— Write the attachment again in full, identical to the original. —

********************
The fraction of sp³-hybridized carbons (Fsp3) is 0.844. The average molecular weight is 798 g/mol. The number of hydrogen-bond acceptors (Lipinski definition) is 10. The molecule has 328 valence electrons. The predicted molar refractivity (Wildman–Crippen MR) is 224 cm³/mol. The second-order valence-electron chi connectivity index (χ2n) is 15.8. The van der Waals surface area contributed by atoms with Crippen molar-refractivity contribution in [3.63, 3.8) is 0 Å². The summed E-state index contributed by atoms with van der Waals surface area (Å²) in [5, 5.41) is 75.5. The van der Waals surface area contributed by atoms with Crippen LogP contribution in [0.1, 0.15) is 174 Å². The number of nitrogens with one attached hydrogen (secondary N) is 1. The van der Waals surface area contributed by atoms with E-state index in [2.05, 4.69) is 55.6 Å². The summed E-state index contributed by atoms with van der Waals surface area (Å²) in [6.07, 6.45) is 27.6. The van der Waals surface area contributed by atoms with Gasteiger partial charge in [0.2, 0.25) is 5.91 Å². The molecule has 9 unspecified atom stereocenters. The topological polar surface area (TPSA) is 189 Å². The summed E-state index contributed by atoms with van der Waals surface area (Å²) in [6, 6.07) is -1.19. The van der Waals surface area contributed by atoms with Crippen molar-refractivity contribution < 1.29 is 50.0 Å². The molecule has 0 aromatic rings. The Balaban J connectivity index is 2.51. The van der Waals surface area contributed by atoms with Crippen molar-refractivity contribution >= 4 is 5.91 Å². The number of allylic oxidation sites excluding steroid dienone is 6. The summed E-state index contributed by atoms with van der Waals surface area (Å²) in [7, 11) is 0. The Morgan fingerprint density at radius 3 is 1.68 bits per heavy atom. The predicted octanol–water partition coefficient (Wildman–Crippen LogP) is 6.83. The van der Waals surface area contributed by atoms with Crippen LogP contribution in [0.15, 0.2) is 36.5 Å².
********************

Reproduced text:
The fraction of sp³-hybridized carbons (Fsp3) is 0.844. The average molecular weight is 798 g/mol. The number of hydrogen-bond acceptors (Lipinski definition) is 10. The molecule has 328 valence electrons. The predicted molar refractivity (Wildman–Crippen MR) is 224 cm³/mol. The second-order valence-electron chi connectivity index (χ2n) is 15.8. The van der Waals surface area contributed by atoms with Crippen molar-refractivity contribution in [3.63, 3.8) is 0 Å². The summed E-state index contributed by atoms with van der Waals surface area (Å²) in [5, 5.41) is 75.5. The van der Waals surface area contributed by atoms with Crippen LogP contribution in [0.1, 0.15) is 174 Å². The number of nitrogens with one attached hydrogen (secondary N) is 1. The van der Waals surface area contributed by atoms with E-state index in [2.05, 4.69) is 55.6 Å². The summed E-state index contributed by atoms with van der Waals surface area (Å²) in [6.07, 6.45) is 27.6. The van der Waals surface area contributed by atoms with Gasteiger partial charge in [0.2, 0.25) is 5.91 Å². The molecule has 9 unspecified atom stereocenters. The topological polar surface area (TPSA) is 189 Å². The summed E-state index contributed by atoms with van der Waals surface area (Å²) in [6, 6.07) is -1.19. The van der Waals surface area contributed by atoms with Crippen molar-refractivity contribution < 1.29 is 50.0 Å². The molecule has 0 aromatic rings. The Balaban J connectivity index is 2.51. The van der Waals surface area contributed by atoms with Crippen molar-refractivity contribution >= 4 is 5.91 Å². The number of allylic oxidation sites excluding steroid dienone is 6. The summed E-state index contributed by atoms with van der Waals surface area (Å²) in [7, 11) is 0. The Morgan fingerprint density at radius 3 is 1.68 bits per heavy atom. The predicted octanol–water partition coefficient (Wildman–Crippen LogP) is 6.83. The van der Waals surface area contributed by atoms with Crippen LogP contribution in [0.15, 0.2) is 36.5 Å².